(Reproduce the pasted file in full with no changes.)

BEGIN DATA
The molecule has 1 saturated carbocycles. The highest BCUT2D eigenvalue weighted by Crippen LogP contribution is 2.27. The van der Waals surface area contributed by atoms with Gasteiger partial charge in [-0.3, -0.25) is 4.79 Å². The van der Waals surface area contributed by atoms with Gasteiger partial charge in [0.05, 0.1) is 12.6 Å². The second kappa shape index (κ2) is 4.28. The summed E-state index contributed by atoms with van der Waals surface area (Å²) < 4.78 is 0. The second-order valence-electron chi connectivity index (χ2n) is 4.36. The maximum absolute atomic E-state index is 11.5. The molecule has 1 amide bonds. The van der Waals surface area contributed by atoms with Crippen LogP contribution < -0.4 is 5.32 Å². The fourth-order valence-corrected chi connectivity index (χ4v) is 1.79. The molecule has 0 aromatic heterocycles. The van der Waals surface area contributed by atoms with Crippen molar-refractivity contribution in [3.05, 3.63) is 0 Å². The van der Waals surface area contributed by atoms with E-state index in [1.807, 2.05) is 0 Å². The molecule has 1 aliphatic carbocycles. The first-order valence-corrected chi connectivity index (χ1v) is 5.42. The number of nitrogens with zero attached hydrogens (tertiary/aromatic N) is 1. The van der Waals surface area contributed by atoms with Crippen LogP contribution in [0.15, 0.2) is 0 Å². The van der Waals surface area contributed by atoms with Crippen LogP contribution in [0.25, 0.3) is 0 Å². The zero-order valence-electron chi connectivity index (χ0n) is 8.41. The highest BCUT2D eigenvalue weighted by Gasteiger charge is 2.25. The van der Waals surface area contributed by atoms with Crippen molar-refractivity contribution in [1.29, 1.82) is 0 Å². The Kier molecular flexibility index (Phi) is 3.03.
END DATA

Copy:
The molecule has 1 saturated carbocycles. The highest BCUT2D eigenvalue weighted by Crippen LogP contribution is 2.27. The van der Waals surface area contributed by atoms with Gasteiger partial charge in [-0.3, -0.25) is 4.79 Å². The van der Waals surface area contributed by atoms with Gasteiger partial charge in [0.05, 0.1) is 12.6 Å². The second kappa shape index (κ2) is 4.28. The summed E-state index contributed by atoms with van der Waals surface area (Å²) < 4.78 is 0. The second-order valence-electron chi connectivity index (χ2n) is 4.36. The maximum absolute atomic E-state index is 11.5. The molecule has 1 amide bonds. The van der Waals surface area contributed by atoms with Crippen LogP contribution < -0.4 is 5.32 Å². The fourth-order valence-corrected chi connectivity index (χ4v) is 1.79. The molecule has 0 aromatic heterocycles. The van der Waals surface area contributed by atoms with Crippen molar-refractivity contribution in [3.05, 3.63) is 0 Å². The van der Waals surface area contributed by atoms with E-state index in [1.807, 2.05) is 0 Å². The molecule has 1 aliphatic carbocycles. The first-order valence-corrected chi connectivity index (χ1v) is 5.42. The number of nitrogens with zero attached hydrogens (tertiary/aromatic N) is 1. The van der Waals surface area contributed by atoms with Crippen LogP contribution in [0.15, 0.2) is 0 Å². The van der Waals surface area contributed by atoms with Crippen LogP contribution in [0.25, 0.3) is 0 Å². The zero-order valence-electron chi connectivity index (χ0n) is 8.41. The highest BCUT2D eigenvalue weighted by Gasteiger charge is 2.25. The van der Waals surface area contributed by atoms with Crippen molar-refractivity contribution in [1.29, 1.82) is 0 Å². The Kier molecular flexibility index (Phi) is 3.03.